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What Is Craft Beer?

Almost anyone who has wandered the beer sections of grocery stores or neighborhood bodegas knows that not all beers are created equal. On the one hand, there are the familiar light lagers produced by massive macro breweries that dominate global market shares. On the other, there are the independently owned small-scale breweries producing interesting and varied drinks like the bitter, hoppy India Pale Ale or the boozy, viscous bourbon barrel-aged stout. The latter beers are considered craft, and they’ve helped transform a global beverage industry that has been dominated by the same multinational companies for more than a century.

But what exactly is craft beer? Ask five different beer enthusiasts and you’ll probably get five different answers. Some passionately uphold Reinheitsgebot (the German purity law), requiring that only traditional ingredients—water, malted barley, hops, and yeast—be used. Others are more adventurous, pouring brews with a medley of wild organisms or inventing new equipment to take flavor to the next level.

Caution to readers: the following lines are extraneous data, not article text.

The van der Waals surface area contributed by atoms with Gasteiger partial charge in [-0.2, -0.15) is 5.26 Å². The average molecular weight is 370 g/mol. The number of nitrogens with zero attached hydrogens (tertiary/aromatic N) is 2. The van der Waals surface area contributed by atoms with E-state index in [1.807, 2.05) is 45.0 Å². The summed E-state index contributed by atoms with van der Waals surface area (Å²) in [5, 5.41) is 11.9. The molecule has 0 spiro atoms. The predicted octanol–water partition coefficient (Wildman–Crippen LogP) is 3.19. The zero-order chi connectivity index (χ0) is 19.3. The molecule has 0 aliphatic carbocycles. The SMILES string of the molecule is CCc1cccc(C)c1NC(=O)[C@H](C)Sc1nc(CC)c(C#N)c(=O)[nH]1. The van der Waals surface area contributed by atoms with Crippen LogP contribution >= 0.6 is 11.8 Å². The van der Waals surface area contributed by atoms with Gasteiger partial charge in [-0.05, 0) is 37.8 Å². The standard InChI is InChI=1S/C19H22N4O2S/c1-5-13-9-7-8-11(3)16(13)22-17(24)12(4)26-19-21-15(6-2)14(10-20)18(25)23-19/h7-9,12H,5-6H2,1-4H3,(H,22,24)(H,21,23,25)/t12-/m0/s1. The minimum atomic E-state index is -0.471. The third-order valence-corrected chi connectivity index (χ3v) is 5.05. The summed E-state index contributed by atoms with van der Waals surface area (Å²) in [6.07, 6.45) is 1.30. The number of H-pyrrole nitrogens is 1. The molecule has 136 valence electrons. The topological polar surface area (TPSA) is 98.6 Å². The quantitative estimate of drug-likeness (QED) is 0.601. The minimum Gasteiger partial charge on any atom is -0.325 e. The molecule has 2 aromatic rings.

In general, the term “craft” refers to a brewery that is independent and small. The Brewers Association, which represents the majority of US breweries, defined this size by setting the number of barrels brewed annually at less than two million. This seemed reasonable at the time, since it coincided with a Federal tax code exemption that allowed breweries that made less than two million barrels per year to receive a discount on their taxes. It also helped ensure that breweries could avoid the label of being too big to qualify as a microbrewery.

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